Click on images to enlarge
infestation (Photo: Sheldon Navie)
habit in flower (Photo: Sheldon Navie)
habit in fruit (Photo: Sheldon Navie)
slender creeping stems and leaves (Photo: Sheldon Navie)
flower clusters in the forks of the paired leaves (Photo: Sheldon Navie)
close-up of flowers with white and yellow centres (Photo: Sheldon Navie)
close-up of immature fruit (Photo: Sheldon Navie)
close-up of mature fruit (Photo: Sheldon Navie)
habit of sterile ornamental form (Photo: Sheldon Navie)
close-up of sterile ornamental form, showing lack of fruit (Photo: Sheldon Navie)
sterile ornamental form invading bushland (Photo: Sheldon Navie)
white-flowered sterile ornamental form (Photo: Sheldon Navie)
yellow-flowered sterile hybrid, involving Lantana camara and Lantana montevidensis (Photo: Sheldon Navie)
Lantana montevidensis (Spreng.) Briq.
Lippia montevidensis Spreng.Lantana sellowiana Link & Otto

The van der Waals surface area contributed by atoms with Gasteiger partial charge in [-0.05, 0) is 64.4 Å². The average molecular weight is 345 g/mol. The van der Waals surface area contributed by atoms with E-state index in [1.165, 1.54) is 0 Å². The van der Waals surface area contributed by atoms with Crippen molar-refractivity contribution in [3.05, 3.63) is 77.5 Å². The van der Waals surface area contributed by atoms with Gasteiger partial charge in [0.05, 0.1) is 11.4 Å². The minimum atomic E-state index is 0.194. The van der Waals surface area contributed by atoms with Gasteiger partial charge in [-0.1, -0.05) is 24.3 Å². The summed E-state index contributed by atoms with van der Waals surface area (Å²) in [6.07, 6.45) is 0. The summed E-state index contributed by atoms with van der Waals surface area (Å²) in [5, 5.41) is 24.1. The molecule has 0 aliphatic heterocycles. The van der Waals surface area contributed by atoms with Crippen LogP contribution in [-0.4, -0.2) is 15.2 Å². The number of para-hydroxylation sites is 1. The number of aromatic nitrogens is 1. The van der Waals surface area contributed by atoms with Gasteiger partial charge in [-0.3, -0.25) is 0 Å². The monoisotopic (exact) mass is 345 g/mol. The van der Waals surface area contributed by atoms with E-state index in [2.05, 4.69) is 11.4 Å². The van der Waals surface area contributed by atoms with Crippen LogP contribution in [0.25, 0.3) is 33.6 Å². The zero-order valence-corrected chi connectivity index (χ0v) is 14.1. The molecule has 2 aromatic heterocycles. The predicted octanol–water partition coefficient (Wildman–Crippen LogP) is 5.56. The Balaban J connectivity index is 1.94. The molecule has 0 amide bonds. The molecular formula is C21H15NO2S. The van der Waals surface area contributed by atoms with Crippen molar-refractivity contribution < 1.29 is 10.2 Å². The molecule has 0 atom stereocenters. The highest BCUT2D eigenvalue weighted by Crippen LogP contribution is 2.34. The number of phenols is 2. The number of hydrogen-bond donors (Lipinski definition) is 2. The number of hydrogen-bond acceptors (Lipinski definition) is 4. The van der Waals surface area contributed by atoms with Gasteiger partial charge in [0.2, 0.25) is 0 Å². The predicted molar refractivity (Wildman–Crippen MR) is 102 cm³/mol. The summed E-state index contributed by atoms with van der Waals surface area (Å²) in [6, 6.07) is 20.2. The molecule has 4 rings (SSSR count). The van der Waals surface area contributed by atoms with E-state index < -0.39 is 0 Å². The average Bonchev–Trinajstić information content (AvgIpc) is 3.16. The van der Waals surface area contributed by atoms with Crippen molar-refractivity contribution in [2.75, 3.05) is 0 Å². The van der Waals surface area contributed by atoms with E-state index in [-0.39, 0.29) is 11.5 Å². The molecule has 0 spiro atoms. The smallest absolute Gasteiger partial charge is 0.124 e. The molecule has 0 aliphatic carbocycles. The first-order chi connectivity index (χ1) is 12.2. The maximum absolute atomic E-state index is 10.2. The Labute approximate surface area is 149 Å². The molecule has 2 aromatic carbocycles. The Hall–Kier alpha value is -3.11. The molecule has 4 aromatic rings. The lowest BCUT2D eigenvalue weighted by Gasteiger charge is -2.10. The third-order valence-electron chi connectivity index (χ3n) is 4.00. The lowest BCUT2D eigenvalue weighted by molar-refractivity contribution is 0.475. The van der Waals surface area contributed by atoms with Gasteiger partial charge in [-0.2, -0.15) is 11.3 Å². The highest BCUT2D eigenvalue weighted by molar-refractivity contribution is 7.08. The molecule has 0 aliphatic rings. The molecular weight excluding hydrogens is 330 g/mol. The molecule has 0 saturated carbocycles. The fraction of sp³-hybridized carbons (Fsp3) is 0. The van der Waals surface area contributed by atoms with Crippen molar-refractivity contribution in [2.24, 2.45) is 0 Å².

creeping lantana, purple lantana, Sellow's lantana, small lantana, trailing lantana, trailing shrubverbena, weeping lantana, wild verbena
Native to South America (i.e. Bolivia, Uruguay, Paraguay, Argentina and southern Brazil).
This species has been widely cultivated as a garden ornamental. Various modern cultivars and hybrids, which are often sterile, are still planted as groundcovers in gardens. The most commonly seen include lilac-coloured and white-coloured cultivars that are similar to the typical form of the species, except that they are sterile. Sterile cultivars with golden-yellow flowers are also common, but these are actually hybrids involving Lantana montevidensis and Lantana camara . These hybrids are usually named after one of the two parent species (e.g. Lantana montevidensis 'Pot of Gold' and Lantana camara 'New Gold').